In a week that has seen tragedy after crisis after tragedy in the headlines, good news has been hard to come by. But on Thursday, there were unexpectedly positive reports that thousands of refugees are now safe, and a political disaster has been averted for now.
Two crises have consumed Iraq for the last several months, both feeding off of each other and making the other much more difficult to quell. On the one hand, militants aligned with the Islamic State of Iraq and Greater Syria (ISIS) has been sweeping across the country, taking territory and inspiring fear. On the other hand, the political machine in Baghdad has been frozen, as the Iraqi parliament struggled to form a new government after elections earlier this year.
In the last few weeks, the world at large suddenly became aware of the plight of the Yazidi people — a small religous sect, with most of its members in Iraq — that had been forced to flee the city of Mosul when ISIS fighters took it over. Under the threat of death should they not convert to Islam, thousands of members of the religion fled to the relative safety of Mount Sinjar, where they became trapped without food or water. Last week, the United States launched a series of airdrops of supplies and a simultaneous campaign to slow or halt ISIS’ advance and clear a path for the Yazidi’s escape. The latter mission, the Obama administration said on Thursday, has been a success.
“Because of the skill and professionalism of our military –- and the generosity of our people –- we broke the ISIL siege of Mount Sinjar; we helped vulnerable people reach safety; and we helped save many innocent lives,” President Obama said in a statement from Martha’s Vineyard, using the government’s preferred acronym to refer to ISIS. Though many had worried that an extended campaign would be necessary to get the Yazidi off of Sinjar, the Marines and Special Forces that landed on the mountain on Wednesday found a much better scenario than they had imagined. Rather than upwards of 30,000 civilians needing assistance, instead they found “somewhere between 4,000 and 5,000,” according to Pentagon spokesman Rear Admiral John Kirby. “I’d also add that a number of them, perhaps up to 2,000 or so — and, again, this is an estimate — reside there and may not want to leave.”
Kirby explained the disparity as being due to the fact that “certainly more than 1,000 or so every night were leaving the mountain with Peshmerga help, again, because of the security and the sustenance that we provided.” That discovery has led the U.S. to believe that additional aid drops, which had deposited more than xxx in food and water, will be unneeded. “Because of these efforts, we do not expect there to be an additional operation to evacuate people off the mountain, and it’s unlikely that we’re going to need to continue humanitarian air drops on the mountain,” Obama continued. “The majority of the military personnel who conducted the assessment will be leaving Iraq in the coming days.”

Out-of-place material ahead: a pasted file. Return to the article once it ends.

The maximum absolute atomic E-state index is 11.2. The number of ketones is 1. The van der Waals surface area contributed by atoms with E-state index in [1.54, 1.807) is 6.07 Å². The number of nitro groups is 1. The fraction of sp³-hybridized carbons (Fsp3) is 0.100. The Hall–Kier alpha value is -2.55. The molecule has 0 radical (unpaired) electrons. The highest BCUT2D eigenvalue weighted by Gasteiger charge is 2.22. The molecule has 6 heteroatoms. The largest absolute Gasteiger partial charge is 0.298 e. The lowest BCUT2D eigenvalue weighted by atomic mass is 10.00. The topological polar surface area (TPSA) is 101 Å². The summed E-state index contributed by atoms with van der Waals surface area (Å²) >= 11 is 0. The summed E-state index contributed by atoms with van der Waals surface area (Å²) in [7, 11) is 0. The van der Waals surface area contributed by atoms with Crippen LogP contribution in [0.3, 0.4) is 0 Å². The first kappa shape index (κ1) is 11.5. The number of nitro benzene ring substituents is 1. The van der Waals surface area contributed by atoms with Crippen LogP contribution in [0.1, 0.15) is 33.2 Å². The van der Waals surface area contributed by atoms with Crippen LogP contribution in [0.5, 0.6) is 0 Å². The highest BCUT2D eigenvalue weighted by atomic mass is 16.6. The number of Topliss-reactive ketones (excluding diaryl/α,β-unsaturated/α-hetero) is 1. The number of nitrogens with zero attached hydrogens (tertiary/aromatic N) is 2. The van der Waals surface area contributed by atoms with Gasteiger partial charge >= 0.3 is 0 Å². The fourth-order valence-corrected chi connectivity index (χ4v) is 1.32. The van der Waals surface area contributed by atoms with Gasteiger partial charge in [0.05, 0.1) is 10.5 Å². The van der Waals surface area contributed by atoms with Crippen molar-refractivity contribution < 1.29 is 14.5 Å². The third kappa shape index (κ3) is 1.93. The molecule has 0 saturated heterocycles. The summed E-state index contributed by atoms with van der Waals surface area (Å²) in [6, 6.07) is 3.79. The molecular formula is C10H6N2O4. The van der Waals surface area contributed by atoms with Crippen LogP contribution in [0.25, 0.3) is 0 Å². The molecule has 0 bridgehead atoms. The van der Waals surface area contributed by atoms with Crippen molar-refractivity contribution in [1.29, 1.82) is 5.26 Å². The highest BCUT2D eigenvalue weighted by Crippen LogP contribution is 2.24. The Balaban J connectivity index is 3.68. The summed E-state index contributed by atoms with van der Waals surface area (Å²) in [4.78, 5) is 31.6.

On the political front, there was also much welcomed news. Earlier this week, newly elected Iraqi president Fuad Masum selected lawmaker Hayder al-Abadi to form a new government, rather than caretaker prime minister Nouri al-Maliki. Maliki has served two terms as Iraq’s prime minister, enjoying backing from both the United States and Iran, and was seeking a third. But both governments had become disillusioned with his heavy-handed rule, crushing of his political opposition, and blatant preference for members of his own Shiite faith over the minority Sunni Arab and Kurdish populations.
Seeing his support faltering, including in the form of a letter from prominent Shiite cleric Ali al-Sistani, there were fears that Maliki would launch some form of coup to retain power. Those fears seemed to be well-founded when Maliki over the weekend ordered tanks and Iraqi special forces to surround the Green Zone. But on Thursday, Maliki instead chose to stand before television cameras and announce that after eight years in power, he would be stepping aside, preventing a potentially deadly clash over control of Iraq.
“I withdraw my candidacy for prime minister in favor of Haider al-Abadi, in order to safeguard the unity and stability of Iraq and the political process,” Maliki said. “I will be a soldier in defense of Iraq, and will support my brother Haider al-Abadi’s nomination for prime minister.” Maliki also agreed to withdraw the lawsuit he had filed in Iraq’s courts to challenge the constitutionality of Abadi’s appointment, his spokesman announced.
This isn’t all to say that Iraq is now magically fixed. Yazidi leaders warn that the crisis isn’t over. Vian Dakhil, an Iraqi member of Parliament and a Yazidi who launched into prominence with a tearful call for help for her people, says that the U.S.’ new assessment of the situation is off. “It’s better now than it had been, but it’s just not true that all of them are safe — they are not,” she told the New York Times. “Especially on the south side of the mountain, the situation is very terrible. There are still people who are not getting any aid.” In the estimate she gave, there are still up to 80,000 Yazidi still in danger — though earlier estimates had placed the maximum in danger at 40,000.
So too, the danger from ISIS still looms large in Iraq, where they continue to control vast swaths of territory, including several cities and Iraq’s largest dam. And Abadi still has to actually form a government, a prospect that would make even the most seasoned politician blanche. But the very fact that good news is coming from Iraq at all is a much needed change of pace from the weeks and months of a seemingly unending downward spiral.